This effect is known as yaw-roll coupling, and allows us to build 3 channel airplanes with rudder-only control. This reduces complexity and expense.
An added benefit is that the increased dihedral which is necessary to make rudder-only turns effective, also makes the plane more stable (great for you, the beginning flyer). The disadvantages are that the plane becomes too stable for the advanced flyer, and inverted flying performance is poor.
Going up or down
So now that we understand turning, what makes the aircraft go up or down? If you said giving it up or down elevator, that's a common answer. But an incorrect one! The elevator really controls the aircraft's airspeed.
Let's say the aircraft is cruising along in straight and level flight. When up elevator is applied, it is true that the nose of the elevator goes up, pulling the rest of the plane with it. But as the plane goes up, the aircraft starts to slow down.
Eventually the speed of the plane is slow enough that there is not enough air over the wing to maintain lift, and the aircraft stalls. The nose then falls until airspeed is regained. If the aircraft is near the ground, there many not be room to regain airspeed and continue flying, so CRUNCH!
In some cases, a stall may cause the airplane to enter a spin, which can be tricky to recover from. [Most polyhedral type trainers are designed to have good spiral stability (i.e. be spin resistant)].
If the airplane is given down elevator, the nose of the airplane points down. It also picks up airspeed. So a good way to think about the elevator control is that it is your airspeed control. The elevator stick is also your stall stick! All of the preceding discussion assumed that as you applied elevator, no throttle control was applied.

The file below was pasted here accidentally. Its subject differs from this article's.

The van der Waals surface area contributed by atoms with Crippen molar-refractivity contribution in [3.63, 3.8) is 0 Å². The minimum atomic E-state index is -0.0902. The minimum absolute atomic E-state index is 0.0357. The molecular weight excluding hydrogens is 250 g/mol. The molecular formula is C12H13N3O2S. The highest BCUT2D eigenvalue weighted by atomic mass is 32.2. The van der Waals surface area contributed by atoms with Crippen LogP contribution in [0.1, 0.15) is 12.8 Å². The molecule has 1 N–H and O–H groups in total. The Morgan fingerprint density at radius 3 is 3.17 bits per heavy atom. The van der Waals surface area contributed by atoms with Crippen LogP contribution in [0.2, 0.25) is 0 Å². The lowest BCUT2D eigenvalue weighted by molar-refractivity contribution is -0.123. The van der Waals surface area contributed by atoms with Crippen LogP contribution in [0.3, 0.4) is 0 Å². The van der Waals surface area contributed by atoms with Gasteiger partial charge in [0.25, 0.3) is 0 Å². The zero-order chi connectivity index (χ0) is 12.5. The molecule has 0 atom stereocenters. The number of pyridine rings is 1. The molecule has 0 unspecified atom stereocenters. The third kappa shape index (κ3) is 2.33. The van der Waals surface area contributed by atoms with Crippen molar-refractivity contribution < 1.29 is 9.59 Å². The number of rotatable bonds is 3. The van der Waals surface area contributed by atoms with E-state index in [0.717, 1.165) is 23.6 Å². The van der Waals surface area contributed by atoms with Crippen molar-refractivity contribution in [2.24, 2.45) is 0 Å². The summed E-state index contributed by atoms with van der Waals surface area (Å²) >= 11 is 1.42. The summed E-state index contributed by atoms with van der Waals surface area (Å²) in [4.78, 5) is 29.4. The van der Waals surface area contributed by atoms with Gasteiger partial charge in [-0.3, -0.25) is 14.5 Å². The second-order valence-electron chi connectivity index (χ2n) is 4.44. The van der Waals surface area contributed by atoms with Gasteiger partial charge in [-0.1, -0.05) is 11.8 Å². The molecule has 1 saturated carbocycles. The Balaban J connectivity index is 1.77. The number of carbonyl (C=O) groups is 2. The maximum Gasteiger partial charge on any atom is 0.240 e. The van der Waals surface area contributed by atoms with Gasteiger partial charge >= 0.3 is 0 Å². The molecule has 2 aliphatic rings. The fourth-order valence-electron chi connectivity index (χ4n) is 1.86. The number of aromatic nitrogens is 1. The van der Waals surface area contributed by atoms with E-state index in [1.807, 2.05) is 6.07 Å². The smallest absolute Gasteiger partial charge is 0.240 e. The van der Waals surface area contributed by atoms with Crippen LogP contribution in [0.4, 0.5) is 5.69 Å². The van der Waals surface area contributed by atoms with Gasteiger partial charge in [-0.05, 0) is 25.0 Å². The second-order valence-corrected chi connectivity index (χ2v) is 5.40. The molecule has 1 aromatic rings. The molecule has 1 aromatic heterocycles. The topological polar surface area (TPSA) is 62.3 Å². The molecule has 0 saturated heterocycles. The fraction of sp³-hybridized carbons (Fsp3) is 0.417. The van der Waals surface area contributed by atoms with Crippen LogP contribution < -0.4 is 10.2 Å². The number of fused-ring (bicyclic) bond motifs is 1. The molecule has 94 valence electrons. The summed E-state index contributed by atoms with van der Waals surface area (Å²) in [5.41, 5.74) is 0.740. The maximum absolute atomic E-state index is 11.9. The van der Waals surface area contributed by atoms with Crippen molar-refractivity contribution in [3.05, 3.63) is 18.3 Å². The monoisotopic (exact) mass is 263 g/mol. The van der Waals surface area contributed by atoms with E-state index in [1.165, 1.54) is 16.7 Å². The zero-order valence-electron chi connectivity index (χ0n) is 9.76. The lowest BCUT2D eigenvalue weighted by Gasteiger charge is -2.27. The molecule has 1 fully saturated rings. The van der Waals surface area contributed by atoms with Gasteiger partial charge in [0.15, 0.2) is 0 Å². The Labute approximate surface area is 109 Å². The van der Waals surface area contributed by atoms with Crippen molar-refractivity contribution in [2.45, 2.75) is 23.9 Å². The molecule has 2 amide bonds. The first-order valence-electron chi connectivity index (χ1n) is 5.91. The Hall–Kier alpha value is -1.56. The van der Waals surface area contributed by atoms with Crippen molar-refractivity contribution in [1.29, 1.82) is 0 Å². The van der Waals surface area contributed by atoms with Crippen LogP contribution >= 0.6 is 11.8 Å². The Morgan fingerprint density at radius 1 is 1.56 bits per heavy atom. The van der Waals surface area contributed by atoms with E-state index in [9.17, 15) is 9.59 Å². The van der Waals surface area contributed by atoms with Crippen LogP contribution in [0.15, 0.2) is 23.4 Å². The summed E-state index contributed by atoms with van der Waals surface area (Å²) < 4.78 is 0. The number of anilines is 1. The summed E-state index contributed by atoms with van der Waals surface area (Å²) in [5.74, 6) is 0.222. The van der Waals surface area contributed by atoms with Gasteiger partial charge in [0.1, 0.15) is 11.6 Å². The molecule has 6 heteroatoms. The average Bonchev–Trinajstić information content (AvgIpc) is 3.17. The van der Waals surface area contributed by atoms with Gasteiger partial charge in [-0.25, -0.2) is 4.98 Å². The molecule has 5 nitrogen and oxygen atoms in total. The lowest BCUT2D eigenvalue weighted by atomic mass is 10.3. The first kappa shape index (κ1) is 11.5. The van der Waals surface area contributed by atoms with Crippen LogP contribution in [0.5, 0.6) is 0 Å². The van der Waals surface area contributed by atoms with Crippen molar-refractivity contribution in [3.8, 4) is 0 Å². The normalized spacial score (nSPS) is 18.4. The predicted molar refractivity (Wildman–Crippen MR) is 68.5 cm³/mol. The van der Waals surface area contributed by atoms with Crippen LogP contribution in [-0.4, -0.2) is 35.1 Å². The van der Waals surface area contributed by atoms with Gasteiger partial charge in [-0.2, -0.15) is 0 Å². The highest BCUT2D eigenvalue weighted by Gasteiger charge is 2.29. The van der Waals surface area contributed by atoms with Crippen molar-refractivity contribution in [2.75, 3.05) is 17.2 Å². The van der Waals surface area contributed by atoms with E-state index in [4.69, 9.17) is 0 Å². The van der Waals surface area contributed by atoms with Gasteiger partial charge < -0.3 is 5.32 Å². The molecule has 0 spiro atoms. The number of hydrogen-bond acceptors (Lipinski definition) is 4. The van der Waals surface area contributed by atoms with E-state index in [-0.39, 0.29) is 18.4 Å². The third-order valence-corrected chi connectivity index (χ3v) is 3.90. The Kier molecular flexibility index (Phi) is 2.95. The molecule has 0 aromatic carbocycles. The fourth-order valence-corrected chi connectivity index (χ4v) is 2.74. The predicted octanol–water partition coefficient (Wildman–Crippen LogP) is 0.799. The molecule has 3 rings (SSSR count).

Going faster or slower
So, if you want your RC airplane to go slower or faster, you add or reduce throttle, right? Well, you're not going to fall for a second trick question. The throttle stick really controls your altitude.
Applying more throttle does increase the engine or motor speed, pulling it through the air faster. But this increases the lift produced by the wing, causing the whole airplane to gain altitude.
Similarly, throttling back causes the plane to lose altitude. But, you say, if you're flying in a straight line and want to go faster (in the same line) don't you just increase the throttle. Well no, the airplane will want to climb, so you will have to compensate with down elevator to keep it from climbing.
If you understand the functions of the elevator and throttle, you now understand why many people crash their plane close to the ground. Someone sets up for landing by reducing throttle, bring the plane close to the ground.
The angle of descent is too steep, and the pilot adjusts by instinctively "nosing up" with the elevator. This kills the airspeed and the plane stalls onto the runway.
If you learn only one thing from the preceding paragraphs, it should be that you need to have a healthy respect for the elevator stick.